Looming negative interest rates triggering investors to take action

Nigel Green

Negative interest rates are on the horizon and, as a result, investors are eyeing opportunities to bolster their portfolios to get ahead of the likely direction of travel and grow their wealth.

The Federal Reserve is doing almost whatever it takes to prop-up the faltering U.S. economy – including parachuting $2.3trn in via a raft of emergency measures.

Whilst another tool is at the central bank’s disposal, that of negative rates, it remains controversial. However, against a backdrop of dismal economic data including unemployment approaching 40 million, there is a growing consensus that they are looming.

Indeed, rate options, which gauge monetary policy forecasts, implied earlier this month a 23% likelihood that the key federal funds rate will drop below zero by the end of 2020, according to BofA Securities data.

It’s not only the U.S. which is appears to be moving towards an era of negative interest rates.

The Deputy Governor of the Bank of England also suggested that the UK may be headed toward negative interest rates.

This approach would have been unthinkable at the beginning of 2020. But, as we know, the world has changed due to the fallout of the pandemic, which has crushed both supply and demand across all countries and almost all sectors.

As such, as central banks around the world attempt to improve their economies, it can be reasonably expected that more and more of them will take a dramatic change of policy course and take rates to below zero - like their peers in Europe and Japan.

The European Central Bank (ECB) first ‘went negative’ with rates, to -0.1%, in 2014 to tackle the crisis in the eurozone by bolstering economic activity. Currently it is at its lowest in history at -0.5%.

The Bank of Japan (BoJ) was the first central bank to move to a zero interest policy in 1999.

Neither the BoJ nor the ECB have managed to hike rates back into positive ground.

There is real concern regarding the efficacy of negative interest rates on boosting economies.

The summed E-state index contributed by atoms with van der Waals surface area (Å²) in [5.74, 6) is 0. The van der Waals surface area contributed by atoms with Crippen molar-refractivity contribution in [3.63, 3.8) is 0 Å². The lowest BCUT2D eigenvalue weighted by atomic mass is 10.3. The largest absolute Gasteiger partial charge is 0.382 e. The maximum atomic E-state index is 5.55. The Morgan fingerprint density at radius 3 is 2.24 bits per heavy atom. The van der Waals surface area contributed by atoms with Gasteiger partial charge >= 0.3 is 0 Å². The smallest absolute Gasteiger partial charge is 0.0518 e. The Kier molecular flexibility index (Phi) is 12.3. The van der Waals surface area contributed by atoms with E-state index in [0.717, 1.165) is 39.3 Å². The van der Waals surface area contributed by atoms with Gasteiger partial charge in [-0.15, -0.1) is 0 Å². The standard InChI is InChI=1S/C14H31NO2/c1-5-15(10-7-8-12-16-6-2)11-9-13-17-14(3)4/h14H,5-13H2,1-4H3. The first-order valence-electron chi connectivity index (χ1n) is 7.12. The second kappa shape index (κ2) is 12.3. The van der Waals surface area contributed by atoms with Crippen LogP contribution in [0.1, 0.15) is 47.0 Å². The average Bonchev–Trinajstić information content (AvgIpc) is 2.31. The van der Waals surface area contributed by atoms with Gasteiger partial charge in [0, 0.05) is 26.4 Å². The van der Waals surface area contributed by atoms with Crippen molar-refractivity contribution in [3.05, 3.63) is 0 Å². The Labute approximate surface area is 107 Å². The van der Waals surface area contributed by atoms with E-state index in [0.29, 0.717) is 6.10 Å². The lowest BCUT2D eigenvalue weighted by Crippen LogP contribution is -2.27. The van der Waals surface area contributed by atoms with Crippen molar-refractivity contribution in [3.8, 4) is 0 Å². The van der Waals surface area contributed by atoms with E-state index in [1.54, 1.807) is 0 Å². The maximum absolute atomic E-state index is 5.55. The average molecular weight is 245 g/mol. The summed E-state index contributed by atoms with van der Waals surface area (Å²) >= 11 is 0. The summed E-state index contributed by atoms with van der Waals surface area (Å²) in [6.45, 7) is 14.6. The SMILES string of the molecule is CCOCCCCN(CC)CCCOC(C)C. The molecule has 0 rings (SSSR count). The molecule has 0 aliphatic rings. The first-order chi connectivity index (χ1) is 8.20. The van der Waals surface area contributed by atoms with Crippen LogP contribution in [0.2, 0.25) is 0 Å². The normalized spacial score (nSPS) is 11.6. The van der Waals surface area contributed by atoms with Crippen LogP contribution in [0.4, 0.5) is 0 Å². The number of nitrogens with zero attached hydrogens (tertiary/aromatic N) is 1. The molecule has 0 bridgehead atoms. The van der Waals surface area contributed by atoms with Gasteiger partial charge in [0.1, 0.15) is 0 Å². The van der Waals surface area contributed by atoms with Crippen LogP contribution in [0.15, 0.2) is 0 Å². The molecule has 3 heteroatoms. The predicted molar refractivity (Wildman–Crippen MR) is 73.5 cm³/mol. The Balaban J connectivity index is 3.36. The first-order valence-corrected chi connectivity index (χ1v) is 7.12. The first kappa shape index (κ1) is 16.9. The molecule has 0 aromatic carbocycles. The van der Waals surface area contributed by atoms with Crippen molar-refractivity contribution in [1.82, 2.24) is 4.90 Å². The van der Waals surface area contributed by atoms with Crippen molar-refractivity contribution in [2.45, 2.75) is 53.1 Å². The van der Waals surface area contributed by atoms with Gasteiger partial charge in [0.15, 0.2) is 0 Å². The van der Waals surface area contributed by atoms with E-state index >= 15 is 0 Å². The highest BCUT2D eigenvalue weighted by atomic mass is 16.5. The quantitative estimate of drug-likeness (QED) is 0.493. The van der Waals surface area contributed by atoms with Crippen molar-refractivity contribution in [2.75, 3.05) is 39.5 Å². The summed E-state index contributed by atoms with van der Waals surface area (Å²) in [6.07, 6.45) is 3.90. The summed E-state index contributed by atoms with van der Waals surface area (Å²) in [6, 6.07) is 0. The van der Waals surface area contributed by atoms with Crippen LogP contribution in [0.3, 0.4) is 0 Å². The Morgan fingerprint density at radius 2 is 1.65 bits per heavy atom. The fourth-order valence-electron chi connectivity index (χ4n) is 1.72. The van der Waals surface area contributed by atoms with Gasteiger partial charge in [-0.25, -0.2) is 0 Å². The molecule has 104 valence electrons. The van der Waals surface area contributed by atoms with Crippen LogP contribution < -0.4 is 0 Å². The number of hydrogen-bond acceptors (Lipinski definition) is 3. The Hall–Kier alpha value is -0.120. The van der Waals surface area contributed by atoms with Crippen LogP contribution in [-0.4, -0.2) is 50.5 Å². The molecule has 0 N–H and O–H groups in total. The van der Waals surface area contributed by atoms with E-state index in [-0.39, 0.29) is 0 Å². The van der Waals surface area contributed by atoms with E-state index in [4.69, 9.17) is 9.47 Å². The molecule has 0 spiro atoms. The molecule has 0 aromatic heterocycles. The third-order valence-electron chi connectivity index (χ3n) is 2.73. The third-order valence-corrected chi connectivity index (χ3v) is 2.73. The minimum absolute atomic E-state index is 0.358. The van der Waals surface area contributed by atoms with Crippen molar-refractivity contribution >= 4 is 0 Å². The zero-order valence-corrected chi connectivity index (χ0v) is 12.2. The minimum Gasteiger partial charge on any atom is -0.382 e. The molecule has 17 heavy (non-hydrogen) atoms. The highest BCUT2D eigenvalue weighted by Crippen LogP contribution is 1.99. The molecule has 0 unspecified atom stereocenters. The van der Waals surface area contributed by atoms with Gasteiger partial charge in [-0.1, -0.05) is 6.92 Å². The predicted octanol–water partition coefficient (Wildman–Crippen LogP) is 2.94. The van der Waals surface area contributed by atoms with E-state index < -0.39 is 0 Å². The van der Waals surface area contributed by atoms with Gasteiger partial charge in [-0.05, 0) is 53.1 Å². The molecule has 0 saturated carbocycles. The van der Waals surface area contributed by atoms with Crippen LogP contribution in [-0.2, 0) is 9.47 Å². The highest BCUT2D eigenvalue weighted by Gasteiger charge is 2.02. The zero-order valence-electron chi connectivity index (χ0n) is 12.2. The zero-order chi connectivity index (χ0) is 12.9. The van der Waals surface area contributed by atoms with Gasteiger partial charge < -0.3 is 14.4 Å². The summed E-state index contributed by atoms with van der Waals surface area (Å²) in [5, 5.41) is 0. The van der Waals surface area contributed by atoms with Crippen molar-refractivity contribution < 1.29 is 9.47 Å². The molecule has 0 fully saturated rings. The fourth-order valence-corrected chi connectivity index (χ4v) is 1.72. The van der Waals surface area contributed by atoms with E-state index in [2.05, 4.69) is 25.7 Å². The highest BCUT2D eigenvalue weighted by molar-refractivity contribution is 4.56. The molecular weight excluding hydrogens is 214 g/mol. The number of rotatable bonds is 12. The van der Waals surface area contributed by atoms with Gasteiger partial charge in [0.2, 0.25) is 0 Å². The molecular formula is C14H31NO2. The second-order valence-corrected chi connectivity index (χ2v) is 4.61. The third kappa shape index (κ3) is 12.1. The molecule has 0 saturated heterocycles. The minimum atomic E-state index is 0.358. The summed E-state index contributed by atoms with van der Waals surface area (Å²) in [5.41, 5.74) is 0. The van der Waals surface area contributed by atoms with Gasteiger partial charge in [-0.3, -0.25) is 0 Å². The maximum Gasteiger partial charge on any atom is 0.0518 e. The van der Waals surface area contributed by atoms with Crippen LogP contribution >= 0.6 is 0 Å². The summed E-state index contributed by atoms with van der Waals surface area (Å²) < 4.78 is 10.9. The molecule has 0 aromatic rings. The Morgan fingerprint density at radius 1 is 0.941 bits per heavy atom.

This is because they could be perceived by consumers and investors that the underlying economies are fundamentally weak and, as a result, trigger a fall in consumer and investor demand.

However, what is not up for debate is that negative interest rates will serve to increase financial asset prices.

As such, savvy investors will now be looking to top-up their portfolios before the next round of cuts and the likely subsequent price increase. Quite sensibly, they are taking advantage of the lower entry points now before the next major rally.

Plus, those with savings are already being hit hard due to the ultra-low interest rates. Negative rates will offer them more reason to increase their exposure to stocks and other investments.

Whether people like it or not, with the economic situation and the growing hints from central banks, it seems increasingly likely that more rate cuts are inevitable. The officials understand that it is not sustainable to just keep printing more and more money.

With this in mind and to get ahead of the curve, many investors are now actively seeking buying opportunities to grow their wealth.

Nigel Green is CEO and founder of deVere Group, one of the world’s largest independent financial advisory and fintech organisations.


Financial Markets